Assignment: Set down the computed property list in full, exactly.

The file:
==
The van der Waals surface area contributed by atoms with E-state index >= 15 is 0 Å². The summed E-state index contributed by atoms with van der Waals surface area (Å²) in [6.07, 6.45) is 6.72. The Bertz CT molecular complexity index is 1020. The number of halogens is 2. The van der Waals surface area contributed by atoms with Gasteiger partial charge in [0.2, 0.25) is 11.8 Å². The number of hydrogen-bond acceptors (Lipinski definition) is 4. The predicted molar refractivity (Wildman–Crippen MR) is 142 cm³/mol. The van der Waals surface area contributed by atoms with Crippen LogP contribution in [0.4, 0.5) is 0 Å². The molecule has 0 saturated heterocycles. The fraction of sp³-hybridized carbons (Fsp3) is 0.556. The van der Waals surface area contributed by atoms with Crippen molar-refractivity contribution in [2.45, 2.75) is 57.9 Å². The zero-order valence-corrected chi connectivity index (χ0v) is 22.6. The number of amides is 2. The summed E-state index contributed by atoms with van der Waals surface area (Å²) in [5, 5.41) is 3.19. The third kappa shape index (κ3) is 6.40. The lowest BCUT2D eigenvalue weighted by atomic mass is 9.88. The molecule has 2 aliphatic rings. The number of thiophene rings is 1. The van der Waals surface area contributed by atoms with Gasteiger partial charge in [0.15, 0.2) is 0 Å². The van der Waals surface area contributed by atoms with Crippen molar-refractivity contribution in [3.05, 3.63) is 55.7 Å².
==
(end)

The van der Waals surface area contributed by atoms with E-state index >= 15 is 0 Å². The summed E-state index contributed by atoms with van der Waals surface area (Å²) in [6.07, 6.45) is 6.72. The Bertz CT molecular complexity index is 1020. The number of halogens is 2. The van der Waals surface area contributed by atoms with Gasteiger partial charge in [0.2, 0.25) is 11.8 Å². The number of hydrogen-bond acceptors (Lipinski definition) is 4. The predicted molar refractivity (Wildman–Crippen MR) is 142 cm³/mol. The van der Waals surface area contributed by atoms with Crippen LogP contribution in [0.4, 0.5) is 0 Å². The molecule has 0 saturated heterocycles. The fraction of sp³-hybridized carbons (Fsp3) is 0.556. The van der Waals surface area contributed by atoms with Crippen molar-refractivity contribution in [2.45, 2.75) is 57.9 Å². The zero-order valence-corrected chi connectivity index (χ0v) is 22.6. The number of amides is 2. The summed E-state index contributed by atoms with van der Waals surface area (Å²) in [5, 5.41) is 3.19. The third kappa shape index (κ3) is 6.40. The lowest BCUT2D eigenvalue weighted by atomic mass is 9.88. The molecule has 2 aliphatic rings. The number of thiophene rings is 1. The van der Waals surface area contributed by atoms with Gasteiger partial charge in [0.15, 0.2) is 0 Å². The van der Waals surface area contributed by atoms with Crippen molar-refractivity contribution in [3.05, 3.63) is 55.7 Å².